Zinc: You Snooze, You Lose!

You can’t spell “zinc” without the letter “z,” and you might think this topic could give you a case of the ZZZs and put you to sleep. But do NOT snooze on this! There is an opportunity for investors in zinc, which is limited in supply, hard to purify and in high demand.

Heck, we keep finding more uses for zinc. Millions of Americans pop zinc lozenges at the first sign of a cold. Now, research suggests the mineral might help with COVID-19, too.

Researchers in Spain found that hospitalized COVID-19 patients with low blood levels of zinc tended to fare worse than those with higher levels.

“Lower zinc levels at admission correlates with higher inflammation in the course of infection and poorer outcome,” said a team led by Dr. Roberto Guerri-Fernandez of the Hospital Del Mar in Barcelona.

One U.S. expert said the finding makes intuitive sense. “It has long been thought that zinc bolsters the immune system,” says Dr. Len Horovitz of Lenox Hill Hospital in New York City.

Still, the finding can’t prove cause and effect, and the study group was relatively small.

In any case, this benefit shouldn’t be surprising, as zinc is an essential nutrient. (And if you like oysters, you’ll be pleased to hear that three ounces contain a hefty 673% of the recommended daily intake.)

You need to be careful, though. Numerous reports of anosmia (loss of smell) have been associated with the use of zinc-containing nasal sprays.

But zinc’s uses go far beyond human health.

Brass — which is an alloy made from zinc and copper — has been smelted for millennia. And metallic zinc itself has been purified since 1300 A.D.

Today, the metal is primarily used for galvanization, in which a protective coating of the metal is applied to anything prone to corrosion, such as iron or steel. This is done through electroplating or just dipping an item in molten zinc.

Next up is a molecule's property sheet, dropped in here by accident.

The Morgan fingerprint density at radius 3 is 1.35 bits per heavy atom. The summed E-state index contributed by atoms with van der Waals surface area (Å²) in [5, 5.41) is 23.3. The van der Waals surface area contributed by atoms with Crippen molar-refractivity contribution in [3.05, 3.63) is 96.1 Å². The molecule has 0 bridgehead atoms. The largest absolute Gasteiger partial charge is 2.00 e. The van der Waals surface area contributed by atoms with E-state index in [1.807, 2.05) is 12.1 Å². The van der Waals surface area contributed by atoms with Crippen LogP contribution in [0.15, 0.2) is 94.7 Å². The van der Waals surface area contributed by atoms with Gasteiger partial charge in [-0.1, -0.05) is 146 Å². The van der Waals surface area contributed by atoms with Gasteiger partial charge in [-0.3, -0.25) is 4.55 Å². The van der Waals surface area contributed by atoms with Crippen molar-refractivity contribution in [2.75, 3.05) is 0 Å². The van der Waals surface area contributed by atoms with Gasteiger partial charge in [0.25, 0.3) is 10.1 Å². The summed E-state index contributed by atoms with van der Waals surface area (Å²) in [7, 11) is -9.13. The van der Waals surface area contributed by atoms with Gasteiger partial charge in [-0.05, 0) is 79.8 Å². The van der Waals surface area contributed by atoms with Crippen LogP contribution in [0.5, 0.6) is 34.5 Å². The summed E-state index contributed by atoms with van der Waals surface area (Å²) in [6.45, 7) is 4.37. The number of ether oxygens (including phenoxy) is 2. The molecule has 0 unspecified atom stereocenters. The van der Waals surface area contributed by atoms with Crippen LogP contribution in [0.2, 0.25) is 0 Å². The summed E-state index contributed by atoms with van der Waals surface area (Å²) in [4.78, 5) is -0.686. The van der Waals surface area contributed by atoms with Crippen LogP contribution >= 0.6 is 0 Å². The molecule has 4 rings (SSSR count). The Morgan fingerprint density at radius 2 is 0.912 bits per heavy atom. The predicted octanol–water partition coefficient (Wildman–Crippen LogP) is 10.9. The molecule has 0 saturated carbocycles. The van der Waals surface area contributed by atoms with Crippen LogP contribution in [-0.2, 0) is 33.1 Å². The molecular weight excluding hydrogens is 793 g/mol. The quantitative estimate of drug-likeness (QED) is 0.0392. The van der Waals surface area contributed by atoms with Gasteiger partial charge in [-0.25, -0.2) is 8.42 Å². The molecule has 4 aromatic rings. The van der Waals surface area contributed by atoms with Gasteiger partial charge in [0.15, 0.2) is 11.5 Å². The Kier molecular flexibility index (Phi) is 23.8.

Zinc is also used as anode material for alkaline batteries.

An alloy with lead and tin results in solder. Its low melting point makes it perfect for joining electrical components and other metallic parts.

Zinc oxide (ZnO) is used in paints, batteries, plastics, cosmetics, soap, pharmaceuticals, inks and rubber products.

Zinc sulfide (ZnS) has a pretty cool property. It glows in the dark when exposed to ultraviolet (UV) light, electrons or X-rays, which makes it good for fluorescent lights, TV screens and luminous watch dials.

And zinc chloride (ZnCl2) actually protects wood from insects and decay.

Clearly, zinc is crucial for both construction and electronics.

Expanding global demand for galvanized steel, zinc alloys, diecasts and other zinc products should push prices much higher.

Especially as the United States, China and other countries embark on major infrastructure projects over the next several years and as the auto industry recovers.

As I said, there’s a limited supply of zinc, and purifying it is a challenge. (At the temperature zinc is released from its ore, it immediately vaporizes. If the furnace isn’t sealed tight, the gaseous zinc reacts with air to form zinc oxide.)

Couple that with rising energy costs and higher zinc prices are dead ahead.

So, as an investor, what’s the best way to play this?

Bullion is the most direct way to trade the metal. But storage costs and a low value-to-weight ratio make holding physical zinc impractical.

Trading zinc futures on the London Metal Exchange is another option.

But I recommend the Invesco DB Base Metals Fund (NYSE: DBB), an ETF which tracks not only zinc but also aluminum and copper prices. (Aluminum and copper are also used in batteries for electric vehicles.)

You can also buy shares in companies with significant exposure to zinc:

Teck Resources Ltd. (NYSE: TECK) is a large Canadian-mining company that explores and develops mining projects worldwide, with zinc production representing a significant portion of profits. Also, the company happens to own the Red Dog mine in northwest Alaska, the largest zinc mine in the world.

BHP Group (NYSE: BHP) is also a major player in zinc. It’s a multinational mining, metals and petroleum company headquartered in Melbourne, Australia.

U.S.-based Hecla Mining Co. (NYSE: HL) engages in the acquisition, exploration and development of mineral properties worldwide. It’s a producer of both base and precious metals.

Canada’s HudBay Minerals Inc. (NYSE: HBM) is an integrated mining company focused on the production of precious and base metals in North and South America.

Whether you want broad exposure or more potential risk/reward with an individual company is up to you.

But if you snooze, you may lose.

All the best,

Sean

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